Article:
Memphis Memphis


Magic Kids Magic KidsMemphis

6.5 / 10


“If it makes you sad, then it’s bad music,” declared Magic Kids recently in the fashion magazine Nylon. Some people would give them the cold shoulder for a lie like that, but to get attention for their music, that little phrase couldn’t be better. The youthful, jubilant proposal that they present in “Memphis” is overflowing with colours and smiles, rays of light, and an outpouring of instrumentation. Thanks to this first collection of songs, the group has been signed by True Panther Sounds, the current label of big names like Delorean, Girls, Real Estate, and Morning Benders. Nevertheless, although in theory it’s more immediate and accessible than the recent launches of those bands, “Memphis” isn’t playing in the same league: it’s neither as well-written as Girls’ debut—which would be really difficult to surpass—nor does it come close to the maturity shown by Morning Benders in the exemplary “Big Echo”, which just keeps on growing on us with repeated listens. We do have to recognise that, as musicians, Magic Kids have that wonderful capacity to raise songs within the first five seconds that they are playing. But we are looking at a group that still has to grow up, think where it wants to go, and to blaze a trail to get there. “Memphis” is an infantile album: it makes you think directly of the good old days (sigh) but also of better albums.

Arising from two bands to keep an eye on, The Barbaras and Girls Of The Gravitron, the lush quintet recorded this album last March. Right away, the song “Summer,” one of the album’s best, was received on the Internet as the summer song of the future. At supersonic speed, but also running the risk of spontaneous combustion, “Summer” made them into a little hype connected inevitably with the memory of Brian Wilson, which everybody has made sure to vaguely bring to light. This is the general idea, but not entirely. Although they take us back more to the beaches of the West Coast that are so “in” these days than anywhere else—their obvious differences aside, they are on the same wavelength as Best Coast, Surfer Blood, Wavves, and all of those bands that manage to make us think about surf without making surf music— their music is basically a rather simple mix of the essences of the most easily-digested baroque, twee, and power-pop. Produced by Shane Stonebevk (Sleigh Bells, Vampire Weekend, Britney Spears) and named after the capital of the state of Tennessee, “Memphis” seeks to refresh the bluesy image that we all have of the city, and also to make us forget its musical history for just a moment. You know: Sun Records and Stax, Elvis, Jerry Lee Lewis, etc., etc.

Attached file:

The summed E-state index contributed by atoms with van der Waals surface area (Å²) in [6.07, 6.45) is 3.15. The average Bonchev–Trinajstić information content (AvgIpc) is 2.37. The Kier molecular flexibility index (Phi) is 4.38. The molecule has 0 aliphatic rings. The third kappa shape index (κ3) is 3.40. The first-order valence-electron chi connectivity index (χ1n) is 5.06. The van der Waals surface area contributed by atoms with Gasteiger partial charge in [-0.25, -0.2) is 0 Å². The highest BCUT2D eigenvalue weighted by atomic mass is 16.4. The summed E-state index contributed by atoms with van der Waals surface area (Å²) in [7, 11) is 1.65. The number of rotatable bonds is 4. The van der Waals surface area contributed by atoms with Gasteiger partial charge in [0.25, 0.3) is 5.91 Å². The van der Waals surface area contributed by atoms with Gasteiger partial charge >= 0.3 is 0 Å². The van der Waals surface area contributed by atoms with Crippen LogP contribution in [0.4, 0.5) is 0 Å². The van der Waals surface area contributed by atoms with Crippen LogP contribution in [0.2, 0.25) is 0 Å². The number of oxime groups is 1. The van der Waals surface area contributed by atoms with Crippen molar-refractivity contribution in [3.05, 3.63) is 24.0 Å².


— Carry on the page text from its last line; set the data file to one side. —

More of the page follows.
The thing is, the record’s light character doesn’t entirely hide its predicament as a pop pastime. Also, “Memphis” doesn’t reveal first-rate musicians that can at all hold a candle to such illustrious forerunners. The memory that comes to mind is more like an early Of Montreal, in the sense of a beginner band overflowing with curiosity but with some gaps that need to be plugged to get to the next stage. Besides reminding one of the outline of Kevin Barnes’ group in the way that they cook up some Elephant 6 spice, they seem to make a direct appeal in certain songs such as “Superball” and “Skateland”, two songs that rest on details that would not have been out of place in the imminent “False Priest”. As far as the section of “catalogue resources that stand out a mile” goes: the lead song “Phone” sounds shamelessly like “I’m Into Something Good” by Herman’s Hermits, and it falters with indie trips like Teenage Fanclub several times, and the choruses of the lovely, lovely “Hey Boy” hark back to the unforgettable memory of The Langley Schools Music Project. As a whole, “Memphis” has a cute melodic vision, but at the same time it leaves holes to be filled in the majority of its folds (it lacks glue). It is full of affected melodic lines and free quavering, but it lacks solid, deeper songs that stick in your memory right away and stay there forever. This is why the comparisons with gods like the Beach Boys, ELO, The Beatles, and The Zombies that have rained down on them will have to wait a while. For the moment, Magic Kids can only be put in the same sack as other good-looking, superfluous groups like Bishop Allen.

Cristian Rodríguez

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